“He’s always been that kind of player for me personally,” he said.

“I dread playing guys like Benji, and Chrissy Sandow in the past.

“They’re just very unpredictable and, a lot of the time, what they have a crack at comes off.”

Saturday’s clash with the Bulldogs is the Dragons’ first finals match since going down to Brisbane in the 2011 semi-final.

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The government needs to consider greater safeguards and stronger diplomatic efforts before Australia sells uranium to India, a new report says.

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The treaties committee report, tabled in parliament on Tuesday, said India should be encouraged to become a party to the comprehensive test ban treaty and separate its civil and military nuclear facilities.

Uranium should not be sold to India until it puts in place an independent nuclear regulator and best practice safety inspections of nuclear facilities, the report said.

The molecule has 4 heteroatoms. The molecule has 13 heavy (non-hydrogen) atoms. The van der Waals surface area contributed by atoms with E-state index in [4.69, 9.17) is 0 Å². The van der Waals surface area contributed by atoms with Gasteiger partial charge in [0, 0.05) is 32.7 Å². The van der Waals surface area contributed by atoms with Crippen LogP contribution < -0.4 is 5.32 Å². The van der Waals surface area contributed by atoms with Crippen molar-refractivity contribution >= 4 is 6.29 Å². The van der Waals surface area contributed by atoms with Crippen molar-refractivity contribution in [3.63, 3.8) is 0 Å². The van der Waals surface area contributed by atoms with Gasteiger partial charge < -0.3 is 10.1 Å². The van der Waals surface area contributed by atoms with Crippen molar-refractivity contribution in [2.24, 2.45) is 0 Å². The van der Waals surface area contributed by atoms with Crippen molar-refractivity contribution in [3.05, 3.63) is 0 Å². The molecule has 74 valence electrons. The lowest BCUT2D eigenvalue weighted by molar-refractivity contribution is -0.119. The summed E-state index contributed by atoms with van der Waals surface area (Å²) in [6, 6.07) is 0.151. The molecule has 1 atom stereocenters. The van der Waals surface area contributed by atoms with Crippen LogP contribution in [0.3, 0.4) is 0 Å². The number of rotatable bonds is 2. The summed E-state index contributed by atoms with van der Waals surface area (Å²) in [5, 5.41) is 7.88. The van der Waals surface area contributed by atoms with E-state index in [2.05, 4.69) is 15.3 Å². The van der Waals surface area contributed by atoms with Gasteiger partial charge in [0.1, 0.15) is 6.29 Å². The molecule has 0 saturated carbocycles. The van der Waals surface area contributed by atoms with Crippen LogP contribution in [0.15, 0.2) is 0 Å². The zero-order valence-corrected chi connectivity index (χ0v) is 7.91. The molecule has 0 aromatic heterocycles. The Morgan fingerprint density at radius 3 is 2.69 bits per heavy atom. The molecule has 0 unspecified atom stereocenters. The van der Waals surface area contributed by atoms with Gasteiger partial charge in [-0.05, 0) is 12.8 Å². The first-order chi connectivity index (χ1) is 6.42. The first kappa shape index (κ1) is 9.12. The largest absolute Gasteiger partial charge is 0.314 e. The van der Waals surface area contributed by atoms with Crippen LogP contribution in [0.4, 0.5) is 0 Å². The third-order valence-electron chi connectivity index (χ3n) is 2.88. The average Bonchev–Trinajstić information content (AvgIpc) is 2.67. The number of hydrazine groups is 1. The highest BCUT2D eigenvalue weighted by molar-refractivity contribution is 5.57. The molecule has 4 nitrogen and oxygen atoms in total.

Committee chairman, Liberal MP Wyatt Roy, said in the report there were some “significant risks” to selling uranium to India.

India was outside the “nuclear non-proliferation mainstream” and Australia should use all diplomatic steps to ensure it signed the Nuclear Non-Proliferation Treaty.

There were weaknesses in the way India’s nuclear facilities are regulated “that jeopardise nuclear safety and security”.

“The committee has made a recommendation that the sale of uranium to India only commence when these weaknesses have been addressed,” Mr Roy said.